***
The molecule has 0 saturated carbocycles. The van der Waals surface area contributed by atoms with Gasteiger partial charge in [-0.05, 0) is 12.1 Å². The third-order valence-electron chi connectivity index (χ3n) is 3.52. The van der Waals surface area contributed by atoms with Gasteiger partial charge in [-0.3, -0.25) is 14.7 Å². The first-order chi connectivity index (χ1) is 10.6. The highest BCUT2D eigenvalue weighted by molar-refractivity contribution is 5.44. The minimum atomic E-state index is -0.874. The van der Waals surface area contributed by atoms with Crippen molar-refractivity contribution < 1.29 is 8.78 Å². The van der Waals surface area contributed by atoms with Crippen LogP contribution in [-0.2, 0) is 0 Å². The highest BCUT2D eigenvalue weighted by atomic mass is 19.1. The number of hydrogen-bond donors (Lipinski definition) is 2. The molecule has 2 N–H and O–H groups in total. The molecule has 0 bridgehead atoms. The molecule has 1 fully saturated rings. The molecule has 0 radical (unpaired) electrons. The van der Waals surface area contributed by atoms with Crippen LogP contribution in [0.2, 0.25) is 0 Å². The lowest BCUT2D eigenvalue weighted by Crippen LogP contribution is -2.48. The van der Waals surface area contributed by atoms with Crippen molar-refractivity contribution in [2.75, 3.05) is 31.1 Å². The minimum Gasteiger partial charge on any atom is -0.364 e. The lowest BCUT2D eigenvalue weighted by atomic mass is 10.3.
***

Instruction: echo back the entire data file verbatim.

The molecule has 0 saturated carbocycles. The van der Waals surface area contributed by atoms with Gasteiger partial charge in [-0.05, 0) is 12.1 Å². The third-order valence-electron chi connectivity index (χ3n) is 3.52. The van der Waals surface area contributed by atoms with Gasteiger partial charge in [-0.3, -0.25) is 14.7 Å². The first-order chi connectivity index (χ1) is 10.6. The highest BCUT2D eigenvalue weighted by molar-refractivity contribution is 5.44. The minimum atomic E-state index is -0.874. The van der Waals surface area contributed by atoms with Crippen molar-refractivity contribution < 1.29 is 8.78 Å². The van der Waals surface area contributed by atoms with Crippen LogP contribution in [-0.2, 0) is 0 Å². The highest BCUT2D eigenvalue weighted by atomic mass is 19.1. The number of hydrogen-bond donors (Lipinski definition) is 2. The molecule has 2 N–H and O–H groups in total. The molecule has 0 bridgehead atoms. The molecule has 1 fully saturated rings. The molecule has 0 radical (unpaired) electrons. The van der Waals surface area contributed by atoms with Crippen LogP contribution in [0.2, 0.25) is 0 Å². The lowest BCUT2D eigenvalue weighted by Crippen LogP contribution is -2.48. The van der Waals surface area contributed by atoms with Crippen molar-refractivity contribution in [2.75, 3.05) is 31.1 Å². The minimum Gasteiger partial charge on any atom is -0.364 e. The lowest BCUT2D eigenvalue weighted by atomic mass is 10.3.